Q2Log is a simple front end used throughout Gjallar for code level logging. By default it logs to Transcript and to "Gjallar.log" on disk in parallell and is thread safe using a Monitor. Do NOT print to Transcript directly since Transcript is not thread safe by default, use Q2Log instead.

Developer tricks

Q2Win32InstallerBuilder is the developer "script book". On the class side we have a few important image maintenance messages:
	Q2Win32InstallerBuilder build

		...and when the installer is built we must follow by:

	SmalltalkImage current openSourceFiles

This is because the installer needs to be able to copy the changes file, so it must temporarily be closed. The above is only used when we prepare an installer of Gjallar to be used for offline installations or installation on windows servers.

Three commonly used do-its during development are:
	Q2Gjallar recreateSimpleDatabase

This will delete, create, initialize and load sample data into the Magma database. There are also a few similar methods building other sample databases.
	Q2Gjallar cleanImage

This should close down all Processes and clear all registries etc - it is like a "reset" for the whole image. If it complains about instances hanging you probably have a debugger or inspector you should close. Otherwise you will just need to use "PointerFinder on: Q2Model allInstances last" to figure out why they do not go away. :)

The methods startServer and startClient calls cleanImage before they start the services that should be running in a server image and an offline client installation image. A client offline installation only runs Seaside. The server additionally runs a SOAP server service, a HttpView based Q2MirrorServer that offers prepared mirror zip files for download and a Q2Scheduler that runs regular background services on the server, much like cron in a unix system.

So clearing and getting a server up for development is done using:
	Q2Gjallar recreateSimpleDatabase; startServer

Then you should be able to login to: http://localhost:8081/seaside/Q2

The above step takes a while to run, but it ensures all class shape changes etc are dealt with properly since Magma is totally recreated.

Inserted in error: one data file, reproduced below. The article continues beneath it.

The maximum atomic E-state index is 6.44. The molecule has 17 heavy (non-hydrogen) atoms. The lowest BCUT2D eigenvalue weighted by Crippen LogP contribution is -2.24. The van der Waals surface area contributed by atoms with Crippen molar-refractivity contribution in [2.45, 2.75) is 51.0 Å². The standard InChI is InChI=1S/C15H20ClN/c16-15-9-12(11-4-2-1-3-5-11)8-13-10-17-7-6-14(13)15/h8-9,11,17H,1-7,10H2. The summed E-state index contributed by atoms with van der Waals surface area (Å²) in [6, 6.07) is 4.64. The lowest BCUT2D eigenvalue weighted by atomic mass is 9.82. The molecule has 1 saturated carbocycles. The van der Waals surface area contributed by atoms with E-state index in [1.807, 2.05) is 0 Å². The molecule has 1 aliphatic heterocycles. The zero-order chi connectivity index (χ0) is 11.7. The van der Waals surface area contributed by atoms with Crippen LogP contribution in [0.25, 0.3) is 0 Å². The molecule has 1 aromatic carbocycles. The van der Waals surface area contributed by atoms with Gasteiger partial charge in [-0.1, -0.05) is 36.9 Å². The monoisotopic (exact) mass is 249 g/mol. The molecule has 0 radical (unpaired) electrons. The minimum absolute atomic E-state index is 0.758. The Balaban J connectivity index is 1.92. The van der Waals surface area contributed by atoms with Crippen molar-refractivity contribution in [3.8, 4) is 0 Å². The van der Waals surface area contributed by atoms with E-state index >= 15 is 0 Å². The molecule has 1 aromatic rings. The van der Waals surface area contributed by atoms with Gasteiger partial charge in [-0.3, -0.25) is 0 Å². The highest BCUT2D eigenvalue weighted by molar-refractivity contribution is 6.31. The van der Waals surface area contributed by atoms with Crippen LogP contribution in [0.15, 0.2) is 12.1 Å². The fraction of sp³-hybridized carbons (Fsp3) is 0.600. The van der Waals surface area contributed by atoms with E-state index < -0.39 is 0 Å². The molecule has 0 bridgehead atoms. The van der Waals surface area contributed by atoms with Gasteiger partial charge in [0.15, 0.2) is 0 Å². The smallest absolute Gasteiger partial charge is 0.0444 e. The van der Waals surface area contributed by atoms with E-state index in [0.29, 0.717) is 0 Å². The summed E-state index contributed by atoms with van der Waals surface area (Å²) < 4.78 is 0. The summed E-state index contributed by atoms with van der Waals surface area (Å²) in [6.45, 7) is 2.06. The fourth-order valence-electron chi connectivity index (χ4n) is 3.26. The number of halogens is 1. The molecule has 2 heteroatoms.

Before saving the image you can execute cleanImage which makes the image much smaller to save (all sessions cleared etc).

Q2Scheduler is a Process that wakes up every 10-20 seconds and checks if any of the active Q2Services is due for another run. If so each such service is forked in a background process running #do. This way long running services do not prevent other services from being run. Currently all subclasses of Q2Service are automatically being activated when the scheduler is started, so adding a service is done by simply adding a subclass to Q2Service.

Forms and Fields

The mini framework in Gjallar for working with forms has no name. It is inspired by Mewa but follows a different style of coding and has different objectives. Q2Form and Q2Field (with subclasses) are meant to be persisted in Magma. A Q2Form is simply the domain model of a form that you can fill out on the screen. It has an ordered collection of fields, which are instances from subclasses of Q2Field.

Q2Form and Q2Field are only meant to be rendered in Seaside, which is different from Mewa/Magritte. Mewa used lots of blocks for pluggability which made the code slightly hard to deal with, Q2Form probably is more direct. Mewa used a visitor approach for rendering in order to decouple the actual rendering of the fields - since the "fields" in Mewa were meant to be meta descriptions that could drive different kinds of user interfaces. Q2Form only deals with Seaside, so the rendering code has deliberately been kept as render-methods on Q2Field/Q2Form.

But these two objects represent the definition of the form and its fields, not the actual runtime representation of the Seaside components. Q2Field does not inherit from WAComponent etc. So there are corresponding Seaside component classes - Q2FormComponent and Q2FieldComponent. But these classes do not mirror the larger hierarchy of Q2Field - instead they use the Q2Field instance to render themselves, either as a viewer or an editor by sending renderViewOn:component: or renderEditOn:component:. They send self as the component so that the Q2Field instance has access to all runtime state of the field - like its value etc.

The net effect is that we keep the rendering code in the Q2Field hierarchy, which is where we keep all configuration of the fields. But Q2Field and Q2Form are still easily persistable. Sure, we need to send the Q2FieldComponent along as an argument etc, but so far it has been working out pretty good. And it is very nice to only have a single hieararchy of "widgets".

Permission coding

Subscription coding